When I was the Director of Social Services at a long-term care facility, I saw the same situation time and again. The family members of patients being discharged would come to me overwhelmed and uncertain they could meet the newfound needs of their senior loved ones. They’d ask me what to do, and I would reply: “Have you considered home care management?” Then they would look at me, baffled. Many of them had never even heard of such a thing!
My role in planning for discharge services was very similar to what a care coordinator does in the community. To gain a little more insight into the role, let me take you through a fictionalized version of a day in the life of these geriatric professionals.
How a care coordinator’s day unfolds
Let’s follow around a care coordinator I’ll call “Ms. Perkins.” Ms. Perkins received a call yesterday with a new referral from the geriatric care organization for which she works. The name of the person requesting the referral is Mr. Bell. Mr. Bell’s elderly, widowed mother has just returned home from a sub-acute rehabilitation center (SAR) after being hospitalized for a stroke. Mr. Bell is concerned his mother will no longer be able to care for herself now that the stroke has left her with limited physical capabilities.
Ms. Perkins drives to Mrs. Bell’s home and meets with her and her son. She reviews Mrs. Bell’s medical records and completes a comprehensive assessment and individualized plan of care for her new client. She makes several recommendations for Mrs. Bell’s new status, including a home health aide a few days a week and a stroke-recovery center for ongoing support.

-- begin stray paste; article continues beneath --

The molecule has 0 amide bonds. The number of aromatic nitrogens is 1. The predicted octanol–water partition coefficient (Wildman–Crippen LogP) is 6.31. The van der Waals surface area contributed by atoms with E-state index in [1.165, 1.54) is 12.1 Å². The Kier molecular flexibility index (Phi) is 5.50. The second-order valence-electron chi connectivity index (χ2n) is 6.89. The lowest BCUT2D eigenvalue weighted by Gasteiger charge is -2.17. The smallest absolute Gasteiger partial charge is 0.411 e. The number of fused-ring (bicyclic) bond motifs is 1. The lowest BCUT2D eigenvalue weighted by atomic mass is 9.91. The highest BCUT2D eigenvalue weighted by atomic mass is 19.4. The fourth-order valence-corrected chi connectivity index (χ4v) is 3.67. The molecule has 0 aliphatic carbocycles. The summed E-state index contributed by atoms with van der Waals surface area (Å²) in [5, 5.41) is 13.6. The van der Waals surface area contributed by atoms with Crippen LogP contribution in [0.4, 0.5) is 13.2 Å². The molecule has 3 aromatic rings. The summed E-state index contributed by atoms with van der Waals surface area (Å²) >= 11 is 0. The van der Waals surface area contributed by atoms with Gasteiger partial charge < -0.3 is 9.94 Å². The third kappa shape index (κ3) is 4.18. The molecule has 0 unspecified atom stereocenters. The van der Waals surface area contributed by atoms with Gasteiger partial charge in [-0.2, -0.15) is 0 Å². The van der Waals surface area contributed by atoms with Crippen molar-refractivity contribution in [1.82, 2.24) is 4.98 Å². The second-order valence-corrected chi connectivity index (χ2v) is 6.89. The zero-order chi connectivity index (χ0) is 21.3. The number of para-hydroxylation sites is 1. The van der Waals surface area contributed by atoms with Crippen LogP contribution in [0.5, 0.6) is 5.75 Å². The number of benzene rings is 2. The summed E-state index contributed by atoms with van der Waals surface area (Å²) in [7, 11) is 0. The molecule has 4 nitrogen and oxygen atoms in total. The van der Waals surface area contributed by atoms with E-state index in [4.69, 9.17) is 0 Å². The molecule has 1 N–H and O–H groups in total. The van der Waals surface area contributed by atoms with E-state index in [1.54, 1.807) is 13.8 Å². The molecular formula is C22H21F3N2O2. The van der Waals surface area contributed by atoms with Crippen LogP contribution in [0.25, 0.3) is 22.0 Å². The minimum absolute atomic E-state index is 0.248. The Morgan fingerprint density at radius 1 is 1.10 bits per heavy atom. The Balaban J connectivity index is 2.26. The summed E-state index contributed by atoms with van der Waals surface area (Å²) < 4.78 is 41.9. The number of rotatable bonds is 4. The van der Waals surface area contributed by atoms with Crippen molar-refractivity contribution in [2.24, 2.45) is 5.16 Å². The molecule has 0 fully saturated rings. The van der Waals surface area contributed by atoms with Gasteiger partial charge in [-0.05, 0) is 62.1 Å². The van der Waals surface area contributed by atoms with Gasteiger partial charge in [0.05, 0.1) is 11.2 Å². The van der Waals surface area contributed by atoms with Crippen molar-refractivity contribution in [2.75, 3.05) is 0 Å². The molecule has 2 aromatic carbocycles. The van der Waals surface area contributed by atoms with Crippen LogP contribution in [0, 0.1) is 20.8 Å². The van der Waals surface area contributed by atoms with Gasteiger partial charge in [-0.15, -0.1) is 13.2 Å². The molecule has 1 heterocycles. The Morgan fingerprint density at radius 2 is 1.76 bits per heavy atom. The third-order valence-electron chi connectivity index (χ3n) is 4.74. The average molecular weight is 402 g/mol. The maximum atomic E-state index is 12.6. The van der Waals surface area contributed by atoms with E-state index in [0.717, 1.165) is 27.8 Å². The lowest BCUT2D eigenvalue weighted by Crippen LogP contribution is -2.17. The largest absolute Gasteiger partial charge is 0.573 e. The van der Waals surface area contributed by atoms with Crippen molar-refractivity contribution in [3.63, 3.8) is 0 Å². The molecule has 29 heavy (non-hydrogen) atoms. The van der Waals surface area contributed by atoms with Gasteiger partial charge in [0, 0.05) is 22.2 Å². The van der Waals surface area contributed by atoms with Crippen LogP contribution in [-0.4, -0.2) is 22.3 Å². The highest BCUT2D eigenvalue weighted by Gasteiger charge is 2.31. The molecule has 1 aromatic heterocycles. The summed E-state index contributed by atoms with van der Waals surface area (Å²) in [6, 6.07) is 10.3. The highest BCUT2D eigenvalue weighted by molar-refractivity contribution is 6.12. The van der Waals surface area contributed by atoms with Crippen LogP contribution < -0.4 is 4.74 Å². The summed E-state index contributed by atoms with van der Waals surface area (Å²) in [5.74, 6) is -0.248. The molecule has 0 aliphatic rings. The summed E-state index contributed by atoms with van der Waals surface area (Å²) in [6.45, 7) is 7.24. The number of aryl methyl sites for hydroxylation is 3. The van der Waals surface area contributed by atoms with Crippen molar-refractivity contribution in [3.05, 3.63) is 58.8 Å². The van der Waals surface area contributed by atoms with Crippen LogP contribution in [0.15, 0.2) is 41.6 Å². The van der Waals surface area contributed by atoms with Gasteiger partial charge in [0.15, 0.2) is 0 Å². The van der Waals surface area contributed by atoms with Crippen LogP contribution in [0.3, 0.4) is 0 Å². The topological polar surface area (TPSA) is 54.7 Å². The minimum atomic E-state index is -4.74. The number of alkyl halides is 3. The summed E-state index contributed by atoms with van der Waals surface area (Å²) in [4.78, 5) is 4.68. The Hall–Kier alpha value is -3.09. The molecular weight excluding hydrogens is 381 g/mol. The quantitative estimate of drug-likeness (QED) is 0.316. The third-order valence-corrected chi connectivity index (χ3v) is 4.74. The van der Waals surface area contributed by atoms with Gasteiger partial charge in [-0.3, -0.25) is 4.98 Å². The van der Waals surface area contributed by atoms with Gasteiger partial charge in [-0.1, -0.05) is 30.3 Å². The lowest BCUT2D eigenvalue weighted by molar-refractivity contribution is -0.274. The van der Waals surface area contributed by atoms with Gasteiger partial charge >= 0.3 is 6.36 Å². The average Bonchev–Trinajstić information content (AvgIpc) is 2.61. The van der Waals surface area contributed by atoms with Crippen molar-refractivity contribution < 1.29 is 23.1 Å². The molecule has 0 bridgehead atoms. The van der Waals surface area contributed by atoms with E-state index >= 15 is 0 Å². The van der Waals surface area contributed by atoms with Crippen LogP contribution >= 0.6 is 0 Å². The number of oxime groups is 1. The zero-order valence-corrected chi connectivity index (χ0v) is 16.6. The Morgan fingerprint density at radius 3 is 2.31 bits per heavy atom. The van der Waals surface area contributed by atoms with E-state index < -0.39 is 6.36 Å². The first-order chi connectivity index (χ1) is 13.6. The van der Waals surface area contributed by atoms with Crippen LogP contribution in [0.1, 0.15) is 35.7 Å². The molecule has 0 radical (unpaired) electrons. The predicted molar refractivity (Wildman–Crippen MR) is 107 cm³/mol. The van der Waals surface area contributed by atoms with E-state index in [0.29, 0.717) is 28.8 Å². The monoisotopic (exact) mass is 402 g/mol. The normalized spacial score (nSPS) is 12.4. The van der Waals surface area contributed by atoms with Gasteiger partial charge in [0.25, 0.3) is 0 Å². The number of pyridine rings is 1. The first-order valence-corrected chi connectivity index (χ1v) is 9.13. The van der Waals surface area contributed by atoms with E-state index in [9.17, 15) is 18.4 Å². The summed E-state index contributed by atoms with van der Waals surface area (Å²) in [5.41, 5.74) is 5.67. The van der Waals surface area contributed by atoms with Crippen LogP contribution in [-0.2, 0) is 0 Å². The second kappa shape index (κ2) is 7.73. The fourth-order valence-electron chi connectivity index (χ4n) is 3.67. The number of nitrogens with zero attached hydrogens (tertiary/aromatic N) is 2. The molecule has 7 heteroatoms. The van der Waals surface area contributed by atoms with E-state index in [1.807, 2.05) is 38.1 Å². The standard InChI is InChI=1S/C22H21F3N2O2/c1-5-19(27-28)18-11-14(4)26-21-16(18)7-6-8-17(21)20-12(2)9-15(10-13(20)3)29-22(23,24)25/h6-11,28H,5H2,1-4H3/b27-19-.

Ms. Perkins drives to her next appointment with an ongoing client – Mr. Deer – who needs medical care coordination. She accompanies him to a medical appointment, asking questions and taking notes from the doctor. After the appointment, she calls Mr. Deer’s daughter to keep her informed on his progress.
Next, Ms. Perkins conducts a home safety evaluation for another new client, Mrs. Tea. She notes that Mrs. Tea’s eyesight and balance have declined recently, and items in the home, like frayed rugs, low tables, and dim lighting, now present a fall risk. She makes a recommendation for several improvements to Mrs. Tea’s nephew and faxes them to him.
On her fourth appointment, Ms. Perkins visits a recent widower and assesses him for depression. In addition to a mental health referral, she offers to coordinate additional services for him, such as housekeeping, transportation, and meals. These are functions formerly handled by his wife, and without her, he is having trouble keeping up with them. He agrees to consider the services.
The rest of the day is dedicated to family consultation, education, referral, and support for the victim of a heart attack, assistance with long-term care planning for an ailing client, and a recommendation for medication management by a licensed nurse for a client having trouble keeping track of his prescriptions.
A day in the life Ms. Perkins may involve many additional activities that are not listed here. And seeing a care coordinator in action may lead you to believe that these are just friendly and concerned individuals. But those who specialize in home care management are so much more. They are often licensed healthcare professionals; many are members of organizations such as the National Association of Professional Geriatric Care Managers (NAPGCM) and the National Association of Social Workers (NASW).
Home care management is a vital service for seniors
As you can see, home care management is often vital for seniors, and care coordinators play an essential role in the spectrum of services. Often, the coordinators are able to pinpoint challenges seniors face before they become major issues. This helps protect your loved one’s health and well-being, and may even save their lives. The role of the care coordinator is always busy and ever-changing – there’s never a dull moment in the lives of these caring professionals!
If you are unsure of how to best help an aging loved one, the trained and compassionate staff at the Institute on Aging is here to help you make that decision and gain the best in at-home senior care. Contact us to find out more.